I recently attended the Installation of Officers for Connetquot Lodge No. 838 F & AM, The incoming Worshipful Master, Bro. R. Kopeck, gave a very thoughtful speech on what we as Masons should aspire to do in our stations throughout life, which can surely be applied in our daily living, both in lodge and abroad in the world. Hope you enjoy it and take some light from it.
I would like to take a moment to read something from
Devotions upon Emergent Occasions,
a 1624 work by the English poet John Donne.
No man is an island,
Entire of itself,
Every man is a piece of the continent,
A part of the main.
If a clod be washed away by the sea,
Europe is the less.
As well as if a promontory were.
As well as if a manor of thy friend's
Or of thine own were:
Any man's death diminishes me,
Because I am involved in mankind,
And therefore never send to know for whom the bell tolls;
It tolls for thee.
A few weeks back, a friend, and a newly raised Mason, asked me, “What do Masons do?”
I could sense his confusion in the discussion we were having, which revolved around his not being happy with the way things were going at the Lodge.
I asked him what he meant, “What do we do?” I said to him, you’ve been to enough meetings to know what we do.
He replied, “Yes, I know what we do at meetings, but I thought that when I became a Master Mason, I would be doing more than sitting in a room with a bunch of guys who memorized lines of ritual. I was thinking that I would be doing things that would help the community, or other individuals who needed help that weren’t Masons.”
It didn’t take me long to understand his frustration. And after a bit more of my listening to him go on about what wasn’t being done, I thought hard about how to address his concerns.
I thought that I’d throw it back at him and ask him where he had been for the last few months, but I knew he was a busy man and that his cabletow was stretched quite far with work and family. Using guilt was not the answer.
I tried to assure him that I understood his frustration, but also tried to make him feel that just because he wasn’t actually doing something at the Lodge, it didn’t mean he wasn’t still being Masonic. I told him that Masonry takes many forms, and that the basic principles of Masonry lie within each of us as moral men. I tried to make him see that even in his everyday life, if he was living by his own good moral judgement, he was touching lives in every community he was in, and with every person he met.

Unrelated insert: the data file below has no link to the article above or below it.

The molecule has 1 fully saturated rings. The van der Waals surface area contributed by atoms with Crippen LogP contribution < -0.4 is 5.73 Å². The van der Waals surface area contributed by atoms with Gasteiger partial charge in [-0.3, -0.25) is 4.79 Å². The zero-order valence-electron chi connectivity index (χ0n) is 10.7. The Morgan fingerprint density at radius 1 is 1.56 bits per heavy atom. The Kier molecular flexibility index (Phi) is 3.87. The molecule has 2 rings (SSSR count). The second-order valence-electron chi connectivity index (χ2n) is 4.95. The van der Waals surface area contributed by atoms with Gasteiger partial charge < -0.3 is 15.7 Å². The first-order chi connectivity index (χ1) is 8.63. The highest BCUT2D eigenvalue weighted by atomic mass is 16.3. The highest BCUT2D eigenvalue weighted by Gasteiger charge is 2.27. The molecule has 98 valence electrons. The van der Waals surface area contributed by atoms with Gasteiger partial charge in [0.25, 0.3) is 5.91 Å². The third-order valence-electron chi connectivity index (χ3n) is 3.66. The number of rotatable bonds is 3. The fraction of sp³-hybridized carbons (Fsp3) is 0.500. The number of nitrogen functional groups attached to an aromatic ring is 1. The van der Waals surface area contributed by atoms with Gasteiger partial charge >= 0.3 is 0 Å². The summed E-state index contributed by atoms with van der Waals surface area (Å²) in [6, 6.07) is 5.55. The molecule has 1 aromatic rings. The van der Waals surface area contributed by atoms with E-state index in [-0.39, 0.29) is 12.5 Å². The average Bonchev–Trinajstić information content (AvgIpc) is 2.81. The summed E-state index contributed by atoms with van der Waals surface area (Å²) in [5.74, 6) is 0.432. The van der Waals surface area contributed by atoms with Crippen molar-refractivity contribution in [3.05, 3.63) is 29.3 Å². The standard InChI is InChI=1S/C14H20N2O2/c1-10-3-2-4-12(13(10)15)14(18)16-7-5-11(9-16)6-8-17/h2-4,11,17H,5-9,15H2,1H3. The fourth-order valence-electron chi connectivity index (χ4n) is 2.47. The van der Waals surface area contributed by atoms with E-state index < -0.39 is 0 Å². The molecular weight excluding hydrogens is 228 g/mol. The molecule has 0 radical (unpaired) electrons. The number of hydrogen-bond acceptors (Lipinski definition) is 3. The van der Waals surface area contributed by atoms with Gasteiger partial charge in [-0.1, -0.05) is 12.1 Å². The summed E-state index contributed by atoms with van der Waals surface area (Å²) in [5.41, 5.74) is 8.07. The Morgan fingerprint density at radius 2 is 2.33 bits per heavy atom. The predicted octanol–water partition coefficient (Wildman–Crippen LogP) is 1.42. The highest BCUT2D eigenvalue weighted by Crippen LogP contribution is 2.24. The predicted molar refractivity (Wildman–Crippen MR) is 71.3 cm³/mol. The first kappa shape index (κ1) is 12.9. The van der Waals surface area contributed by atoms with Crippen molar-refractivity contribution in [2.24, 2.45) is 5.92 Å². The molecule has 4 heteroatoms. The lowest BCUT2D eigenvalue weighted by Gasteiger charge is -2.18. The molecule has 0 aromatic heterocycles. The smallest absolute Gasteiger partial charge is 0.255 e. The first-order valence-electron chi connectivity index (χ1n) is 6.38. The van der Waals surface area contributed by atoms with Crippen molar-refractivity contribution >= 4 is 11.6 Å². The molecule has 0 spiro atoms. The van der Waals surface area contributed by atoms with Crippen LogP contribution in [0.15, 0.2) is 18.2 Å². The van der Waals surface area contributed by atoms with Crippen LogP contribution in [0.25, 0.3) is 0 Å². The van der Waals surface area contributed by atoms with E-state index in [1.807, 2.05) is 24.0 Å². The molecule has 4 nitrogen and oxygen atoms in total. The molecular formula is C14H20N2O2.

But I challenged him further and asked him what he could offer to the community through the Lodge? I brought to light his assets as a man, his intellect, his talents, and his desires. And I reminded him that the Lodge was nothing more than a structure, an inanimate object that could do nothing on its own. It took the men called Masons that met within the walls of the Lodge to come to action.
We are all blessed with abilities. And the Great Architect of the Universe has provided us, as Masons, the working tools of Life. The Temple of King Solomon did not just rise from the dust. It took many operative Masons to build it. And with guidance from the Master Masons, it took form.
Today, as Free and Accepted Masons, we no longer chisel away corners of rough stones with actual gavels and chisels, but symbolically fit our minds as living stones for that house not made with hands, eternal in the Heavens. As part of our symbolism, the Beehive of Industry is a symbol that often is forgotten. The beehive is our home, and we are the worker bees. And that is the symbol I ask you to place in your mind tonight as we get ready to celebrate another year here at Connetquot 838. The hive would be empty without its workers, and it would not exist if there was only one bee to build it, and care for it.
I am challenging each of you to be a part of the hive. Come together as one team, and celebrate the joy of being a Master Mason, because without each of you, our Lodge is nothing more than an empty building; a building without direction, without purpose. Let us not forget that we are men, and Masons. And as John Donne said so eloquently, No man is an Island.
WM R. Kopeck
Connetquat Lodge No. 838 F & A M
Suffolk Masonic District
Grand Lodge of New York F & A M
A blog dedicated